Plans to enable step-free access at over 20 London Underground stations have been shelved, drawing strong criticism from campaigners for accessible transport. Former mayor Ken Livingstone had promised that 45 stations would be step-free by 2013. Work will now be deferred at 22 of these, while another two will have only partial improvements. At several stations groundwork for the building of lifts has taken place, and £20 million has been spent on improvements to six stations, but further work will now be put on hold.
Transport for London (TfL) blamed the decision on the economic downturn and the collapse of underground maintenance company, Metronet. A spokesman for TfL said: ‘In order to have the money to continue with line upgrades, which will result in a 30 per cent capacity increase for all Londoners, some projects unfortunately could not proceed. The total budget for the six schemes that have been stopped was £92 million and this funding is simply not available.’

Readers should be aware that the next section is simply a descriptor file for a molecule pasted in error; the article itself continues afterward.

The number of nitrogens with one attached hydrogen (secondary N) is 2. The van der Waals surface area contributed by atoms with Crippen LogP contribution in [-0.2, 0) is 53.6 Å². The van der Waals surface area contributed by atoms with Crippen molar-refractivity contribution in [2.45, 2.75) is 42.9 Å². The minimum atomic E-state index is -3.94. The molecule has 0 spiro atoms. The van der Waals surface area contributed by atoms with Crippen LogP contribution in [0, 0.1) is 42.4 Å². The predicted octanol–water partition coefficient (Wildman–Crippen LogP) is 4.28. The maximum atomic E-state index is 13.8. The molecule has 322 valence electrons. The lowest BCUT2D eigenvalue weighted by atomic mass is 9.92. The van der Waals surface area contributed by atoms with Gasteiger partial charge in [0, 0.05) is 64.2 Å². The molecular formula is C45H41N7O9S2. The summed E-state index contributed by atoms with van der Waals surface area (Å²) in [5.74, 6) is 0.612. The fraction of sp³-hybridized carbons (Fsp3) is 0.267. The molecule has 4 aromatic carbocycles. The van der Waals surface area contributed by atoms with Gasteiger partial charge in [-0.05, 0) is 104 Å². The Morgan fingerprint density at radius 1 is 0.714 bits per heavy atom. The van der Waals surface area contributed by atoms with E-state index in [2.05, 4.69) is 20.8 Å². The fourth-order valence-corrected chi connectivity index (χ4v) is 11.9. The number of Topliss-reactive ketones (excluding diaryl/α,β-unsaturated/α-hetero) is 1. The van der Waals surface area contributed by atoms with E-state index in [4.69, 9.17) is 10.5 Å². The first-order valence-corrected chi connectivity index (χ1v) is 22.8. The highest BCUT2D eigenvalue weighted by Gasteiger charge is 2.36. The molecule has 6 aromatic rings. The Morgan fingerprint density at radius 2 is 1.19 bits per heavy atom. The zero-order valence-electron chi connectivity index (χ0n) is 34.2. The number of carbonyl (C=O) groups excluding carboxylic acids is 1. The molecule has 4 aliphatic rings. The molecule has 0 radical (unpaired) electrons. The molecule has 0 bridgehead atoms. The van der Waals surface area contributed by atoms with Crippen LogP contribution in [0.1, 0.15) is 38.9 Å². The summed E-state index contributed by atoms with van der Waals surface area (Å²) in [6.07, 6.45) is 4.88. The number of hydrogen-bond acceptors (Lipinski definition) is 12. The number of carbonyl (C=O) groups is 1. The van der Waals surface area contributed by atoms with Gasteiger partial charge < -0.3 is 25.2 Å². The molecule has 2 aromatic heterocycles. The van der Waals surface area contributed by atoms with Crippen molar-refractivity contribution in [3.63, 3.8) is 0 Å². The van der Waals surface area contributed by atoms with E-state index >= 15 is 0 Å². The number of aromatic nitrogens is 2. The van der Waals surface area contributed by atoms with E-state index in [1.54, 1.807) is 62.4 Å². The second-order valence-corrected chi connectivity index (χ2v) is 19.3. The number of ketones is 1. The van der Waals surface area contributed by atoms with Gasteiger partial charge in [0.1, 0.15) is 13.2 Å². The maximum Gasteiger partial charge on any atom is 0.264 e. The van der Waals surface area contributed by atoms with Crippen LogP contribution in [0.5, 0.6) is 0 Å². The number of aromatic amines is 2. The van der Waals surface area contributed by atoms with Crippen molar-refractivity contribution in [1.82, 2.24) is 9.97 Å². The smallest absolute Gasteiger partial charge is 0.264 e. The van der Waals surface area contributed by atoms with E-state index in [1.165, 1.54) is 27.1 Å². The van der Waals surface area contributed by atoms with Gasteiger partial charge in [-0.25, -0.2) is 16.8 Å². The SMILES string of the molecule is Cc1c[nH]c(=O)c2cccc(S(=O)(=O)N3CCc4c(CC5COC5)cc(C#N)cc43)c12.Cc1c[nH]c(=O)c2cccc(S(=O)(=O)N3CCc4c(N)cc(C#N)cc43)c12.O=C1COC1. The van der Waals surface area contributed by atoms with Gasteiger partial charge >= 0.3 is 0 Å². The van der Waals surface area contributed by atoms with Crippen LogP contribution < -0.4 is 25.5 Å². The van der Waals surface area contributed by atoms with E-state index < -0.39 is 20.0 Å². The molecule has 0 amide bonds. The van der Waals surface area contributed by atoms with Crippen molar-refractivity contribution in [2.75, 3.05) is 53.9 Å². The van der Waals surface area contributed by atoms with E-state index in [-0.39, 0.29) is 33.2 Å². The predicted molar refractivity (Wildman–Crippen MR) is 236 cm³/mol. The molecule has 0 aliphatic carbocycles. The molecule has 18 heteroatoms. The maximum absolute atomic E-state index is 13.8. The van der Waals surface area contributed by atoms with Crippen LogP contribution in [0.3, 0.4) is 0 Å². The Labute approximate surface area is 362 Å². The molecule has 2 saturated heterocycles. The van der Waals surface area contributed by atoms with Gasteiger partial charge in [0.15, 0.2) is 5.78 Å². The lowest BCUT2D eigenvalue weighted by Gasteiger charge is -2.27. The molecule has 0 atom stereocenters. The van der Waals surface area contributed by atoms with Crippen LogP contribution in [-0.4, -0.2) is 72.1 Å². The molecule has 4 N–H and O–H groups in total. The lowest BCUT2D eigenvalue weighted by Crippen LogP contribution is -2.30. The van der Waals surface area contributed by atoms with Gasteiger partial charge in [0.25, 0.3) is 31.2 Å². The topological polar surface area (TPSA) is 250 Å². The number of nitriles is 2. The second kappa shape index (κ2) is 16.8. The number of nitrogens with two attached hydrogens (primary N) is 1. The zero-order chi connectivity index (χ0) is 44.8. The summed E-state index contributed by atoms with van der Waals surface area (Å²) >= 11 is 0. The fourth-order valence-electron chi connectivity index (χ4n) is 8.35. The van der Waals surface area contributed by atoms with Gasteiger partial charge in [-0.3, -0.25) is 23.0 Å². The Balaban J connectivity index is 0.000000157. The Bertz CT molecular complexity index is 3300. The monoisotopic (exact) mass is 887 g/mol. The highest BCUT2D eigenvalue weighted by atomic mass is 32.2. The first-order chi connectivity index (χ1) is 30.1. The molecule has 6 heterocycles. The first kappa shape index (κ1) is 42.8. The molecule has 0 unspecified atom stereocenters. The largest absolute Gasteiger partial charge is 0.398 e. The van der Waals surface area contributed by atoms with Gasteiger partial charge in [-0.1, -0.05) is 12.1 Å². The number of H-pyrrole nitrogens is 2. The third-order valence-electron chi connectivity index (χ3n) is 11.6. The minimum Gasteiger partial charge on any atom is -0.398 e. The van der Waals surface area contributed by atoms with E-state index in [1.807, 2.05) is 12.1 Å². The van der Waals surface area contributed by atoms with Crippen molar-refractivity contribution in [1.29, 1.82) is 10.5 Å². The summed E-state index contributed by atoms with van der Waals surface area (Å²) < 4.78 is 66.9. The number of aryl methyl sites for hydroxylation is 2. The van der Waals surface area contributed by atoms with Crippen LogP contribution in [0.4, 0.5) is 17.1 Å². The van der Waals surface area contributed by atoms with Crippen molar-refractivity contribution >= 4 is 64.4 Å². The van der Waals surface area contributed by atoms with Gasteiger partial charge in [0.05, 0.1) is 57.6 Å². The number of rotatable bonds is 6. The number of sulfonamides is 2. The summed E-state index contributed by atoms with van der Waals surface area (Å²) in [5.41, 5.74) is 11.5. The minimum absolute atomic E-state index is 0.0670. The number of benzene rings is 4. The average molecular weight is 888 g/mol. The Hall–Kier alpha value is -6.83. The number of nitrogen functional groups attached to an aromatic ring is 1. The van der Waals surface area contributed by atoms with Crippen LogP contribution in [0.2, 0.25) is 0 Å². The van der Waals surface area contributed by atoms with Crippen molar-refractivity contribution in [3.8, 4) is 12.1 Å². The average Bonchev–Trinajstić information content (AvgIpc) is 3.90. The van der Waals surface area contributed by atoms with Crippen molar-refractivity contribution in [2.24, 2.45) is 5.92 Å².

TfL has denied that abandoning the works has been a waste of money, claiming that ‘the enabling work started at these stations will not be wasted. It will still be of benefit if funds are available in the future to recommence these works.’
Faryal Velmi, director of Transport for All, which campaigns for accessible transport in London, said the decision shows that the London Mayor, Boris Johnson, does not see accessibility as a priority. She said: ‘We are very disappointed, as we feel that access plans have been the first victim of the economic climate. This is a really regressive move that postpones and delays an accessible Tube system for at least another generation.’
Of the 270 London Underground stations, only 58 offer step-free access from the platform to street level. This is to increase to 65 in time for the Olympics and Paralympics in 2012.